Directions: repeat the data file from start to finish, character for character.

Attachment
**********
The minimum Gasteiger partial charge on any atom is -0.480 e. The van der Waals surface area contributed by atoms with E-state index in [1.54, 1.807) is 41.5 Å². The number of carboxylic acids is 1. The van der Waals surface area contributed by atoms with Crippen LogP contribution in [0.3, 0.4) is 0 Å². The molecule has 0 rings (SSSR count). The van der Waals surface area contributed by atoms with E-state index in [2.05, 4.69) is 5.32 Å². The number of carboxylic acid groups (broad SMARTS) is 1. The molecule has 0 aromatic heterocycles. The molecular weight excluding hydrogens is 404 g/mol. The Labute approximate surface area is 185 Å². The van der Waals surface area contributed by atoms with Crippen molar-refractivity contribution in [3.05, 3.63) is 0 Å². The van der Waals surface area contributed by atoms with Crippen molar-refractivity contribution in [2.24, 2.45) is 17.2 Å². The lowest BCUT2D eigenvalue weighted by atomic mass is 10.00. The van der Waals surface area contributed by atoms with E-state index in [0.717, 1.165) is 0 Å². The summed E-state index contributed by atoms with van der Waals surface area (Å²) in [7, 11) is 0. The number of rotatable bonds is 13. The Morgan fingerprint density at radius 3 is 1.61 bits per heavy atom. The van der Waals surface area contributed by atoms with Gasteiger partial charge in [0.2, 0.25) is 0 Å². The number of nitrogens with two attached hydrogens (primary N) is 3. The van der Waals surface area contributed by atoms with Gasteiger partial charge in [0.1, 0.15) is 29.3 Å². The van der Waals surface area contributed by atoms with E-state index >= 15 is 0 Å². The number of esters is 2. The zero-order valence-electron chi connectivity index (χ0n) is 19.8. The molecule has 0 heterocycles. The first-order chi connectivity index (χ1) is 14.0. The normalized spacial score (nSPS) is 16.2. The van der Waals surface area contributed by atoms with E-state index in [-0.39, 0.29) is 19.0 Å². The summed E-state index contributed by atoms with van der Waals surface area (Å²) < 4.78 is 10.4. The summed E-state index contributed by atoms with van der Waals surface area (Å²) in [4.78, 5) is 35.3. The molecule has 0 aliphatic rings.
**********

The minimum Gasteiger partial charge on any atom is -0.480 e. The van der Waals surface area contributed by atoms with E-state index in [1.54, 1.807) is 41.5 Å². The number of carboxylic acids is 1. The van der Waals surface area contributed by atoms with Crippen LogP contribution in [0.3, 0.4) is 0 Å². The molecule has 0 rings (SSSR count). The van der Waals surface area contributed by atoms with E-state index in [2.05, 4.69) is 5.32 Å². The number of carboxylic acid groups (broad SMARTS) is 1. The molecule has 0 aromatic heterocycles. The molecular weight excluding hydrogens is 404 g/mol. The Labute approximate surface area is 185 Å². The van der Waals surface area contributed by atoms with Crippen molar-refractivity contribution in [3.05, 3.63) is 0 Å². The van der Waals surface area contributed by atoms with Crippen molar-refractivity contribution in [2.24, 2.45) is 17.2 Å². The lowest BCUT2D eigenvalue weighted by atomic mass is 10.00. The van der Waals surface area contributed by atoms with E-state index in [0.717, 1.165) is 0 Å². The summed E-state index contributed by atoms with van der Waals surface area (Å²) in [7, 11) is 0. The number of rotatable bonds is 13. The Morgan fingerprint density at radius 3 is 1.61 bits per heavy atom. The van der Waals surface area contributed by atoms with Gasteiger partial charge in [0.2, 0.25) is 0 Å². The number of nitrogens with two attached hydrogens (primary N) is 3. The van der Waals surface area contributed by atoms with Gasteiger partial charge in [0.1, 0.15) is 29.3 Å². The van der Waals surface area contributed by atoms with E-state index >= 15 is 0 Å². The number of esters is 2. The zero-order valence-electron chi connectivity index (χ0n) is 19.8. The molecule has 0 heterocycles. The first-order chi connectivity index (χ1) is 14.0. The normalized spacial score (nSPS) is 16.2. The van der Waals surface area contributed by atoms with E-state index in [-0.39, 0.29) is 19.0 Å². The summed E-state index contributed by atoms with van der Waals surface area (Å²) < 4.78 is 10.4. The summed E-state index contributed by atoms with van der Waals surface area (Å²) in [4.78, 5) is 35.3. The molecule has 0 aliphatic rings.